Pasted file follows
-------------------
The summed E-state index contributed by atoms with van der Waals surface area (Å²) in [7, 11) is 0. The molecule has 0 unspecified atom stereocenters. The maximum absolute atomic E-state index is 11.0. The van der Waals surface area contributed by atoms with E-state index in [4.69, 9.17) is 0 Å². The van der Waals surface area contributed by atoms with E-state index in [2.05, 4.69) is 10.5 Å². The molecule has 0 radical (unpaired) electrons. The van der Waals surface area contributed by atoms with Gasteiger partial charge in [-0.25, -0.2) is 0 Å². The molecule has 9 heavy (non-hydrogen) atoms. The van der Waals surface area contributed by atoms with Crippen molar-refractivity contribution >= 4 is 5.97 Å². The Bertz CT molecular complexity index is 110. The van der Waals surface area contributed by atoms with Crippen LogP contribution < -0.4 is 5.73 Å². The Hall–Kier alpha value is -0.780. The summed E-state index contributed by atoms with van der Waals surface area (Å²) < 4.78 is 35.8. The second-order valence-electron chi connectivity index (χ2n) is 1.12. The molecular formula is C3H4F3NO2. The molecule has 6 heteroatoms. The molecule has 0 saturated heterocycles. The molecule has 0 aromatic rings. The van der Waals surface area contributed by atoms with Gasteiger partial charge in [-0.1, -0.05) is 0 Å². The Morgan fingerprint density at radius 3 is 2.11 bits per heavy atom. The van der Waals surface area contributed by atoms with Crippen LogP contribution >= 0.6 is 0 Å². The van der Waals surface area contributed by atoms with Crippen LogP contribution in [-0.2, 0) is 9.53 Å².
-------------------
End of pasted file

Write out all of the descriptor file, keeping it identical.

The summed E-state index contributed by atoms with van der Waals surface area (Å²) in [7, 11) is 0. The molecule has 0 unspecified atom stereocenters. The maximum absolute atomic E-state index is 11.0. The van der Waals surface area contributed by atoms with E-state index in [4.69, 9.17) is 0 Å². The van der Waals surface area contributed by atoms with E-state index in [2.05, 4.69) is 10.5 Å². The molecule has 0 radical (unpaired) electrons. The van der Waals surface area contributed by atoms with Gasteiger partial charge in [-0.25, -0.2) is 0 Å². The molecule has 9 heavy (non-hydrogen) atoms. The van der Waals surface area contributed by atoms with Crippen molar-refractivity contribution >= 4 is 5.97 Å². The Bertz CT molecular complexity index is 110. The van der Waals surface area contributed by atoms with Crippen LogP contribution < -0.4 is 5.73 Å². The Hall–Kier alpha value is -0.780. The summed E-state index contributed by atoms with van der Waals surface area (Å²) < 4.78 is 35.8. The second-order valence-electron chi connectivity index (χ2n) is 1.12. The molecular formula is C3H4F3NO2. The molecule has 6 heteroatoms. The molecule has 0 saturated heterocycles. The molecule has 0 aromatic rings. The van der Waals surface area contributed by atoms with Gasteiger partial charge in [-0.1, -0.05) is 0 Å². The Morgan fingerprint density at radius 3 is 2.11 bits per heavy atom. The van der Waals surface area contributed by atoms with Crippen LogP contribution >= 0.6 is 0 Å². The van der Waals surface area contributed by atoms with Crippen LogP contribution in [-0.2, 0) is 9.53 Å².